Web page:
View PDF files here: National Library Week (Accessible Version)
Please check the NEWI list of free webinars to find online continuing education opportunities you may attend from where you are, whether in the library or working from home. Most sessions are 60 minutes long, and are provided – at no charge to you – by associations, agencies, companies, and library systems. There’s a lot to choose from, so here’s a sample of topics that may be of interest to you.
COVID-19 pandemic topics, click title to register:
Managing stress & building resilience webinars, click title to register:
Equity, diversity and inclusion webinars, click title to register:
A sample of webinars on other topics; click title to register:
Below are the headlines from the April 2, 2021 - 📢 Nic News Weekly:
The Brown County Library Board of Trustees recently voted to allocate $275,000 of its savings towards the purchase of a new Bookmobile. This new vehicle will replace the library’s current Blue Bird bus bookmobile that has been in service since 1993 and is well beyond its life expectancy of 20 years.
Known and endeared by many, this "library on wheels" brings library services, information, materials, and programs to members of the community. Traveling to different parts of the county, the Bookmobile achieves its goals of raising awareness about the library and reaching those not served or underserved by the library by reducing barriers related to physical, economic, social or geographic reasons. The Library Board recognizes and supports the value and mission of the Bookmobile and its importance as a county service.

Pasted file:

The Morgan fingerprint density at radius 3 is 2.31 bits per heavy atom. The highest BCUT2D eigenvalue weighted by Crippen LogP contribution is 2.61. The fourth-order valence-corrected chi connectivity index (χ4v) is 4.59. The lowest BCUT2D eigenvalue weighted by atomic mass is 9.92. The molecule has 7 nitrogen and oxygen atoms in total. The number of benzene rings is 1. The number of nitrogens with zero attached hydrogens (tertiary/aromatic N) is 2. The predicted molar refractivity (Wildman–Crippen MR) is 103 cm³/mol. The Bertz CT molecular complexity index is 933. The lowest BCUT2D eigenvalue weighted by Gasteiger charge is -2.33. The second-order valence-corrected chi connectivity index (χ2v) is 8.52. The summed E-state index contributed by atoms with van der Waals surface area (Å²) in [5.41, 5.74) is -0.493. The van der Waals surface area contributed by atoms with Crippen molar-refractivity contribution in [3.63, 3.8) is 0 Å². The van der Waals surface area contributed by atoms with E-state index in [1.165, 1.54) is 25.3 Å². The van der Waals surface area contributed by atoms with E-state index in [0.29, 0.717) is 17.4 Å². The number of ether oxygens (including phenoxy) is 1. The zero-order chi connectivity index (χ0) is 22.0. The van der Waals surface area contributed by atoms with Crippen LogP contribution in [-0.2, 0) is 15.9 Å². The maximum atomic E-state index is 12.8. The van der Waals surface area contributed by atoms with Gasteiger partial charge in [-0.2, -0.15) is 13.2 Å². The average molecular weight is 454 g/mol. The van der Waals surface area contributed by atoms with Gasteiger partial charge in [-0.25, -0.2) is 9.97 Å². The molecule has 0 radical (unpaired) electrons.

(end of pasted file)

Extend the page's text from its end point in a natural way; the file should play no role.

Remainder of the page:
Brown County Library has provided bookmobile service since 1948. To ensure the continued excellence in meeting the needs of library users, the Board will contract with a consultant, specializing in bookmobile development and design. “It may take 18-24 months before the new Bookmobile hits the road, but it will be worth the wait,” said Library Board President, Brian Anderson. “With improved technology, additional route options, and increased availability for special events, the Bookmobile will be more impactful than ever!” An opportunity for naming rights of this long-standing tradition of library service will be available.
April 7 is “National Outreach Day” (formally National Bookmobile Day) – a time to celebrate library outreach, the library professionals that make it happen, and to advocate for continued support.
Library staff is grateful for the Board’s commitment to a new Bookmobile and is excited to continue offering current popular materials and reference information, promoting early learning and literacy, issuing library cards, introducing library services, presenting engaging programs and providing personalized library service to residents of Brown County – young and old - for many more years to come.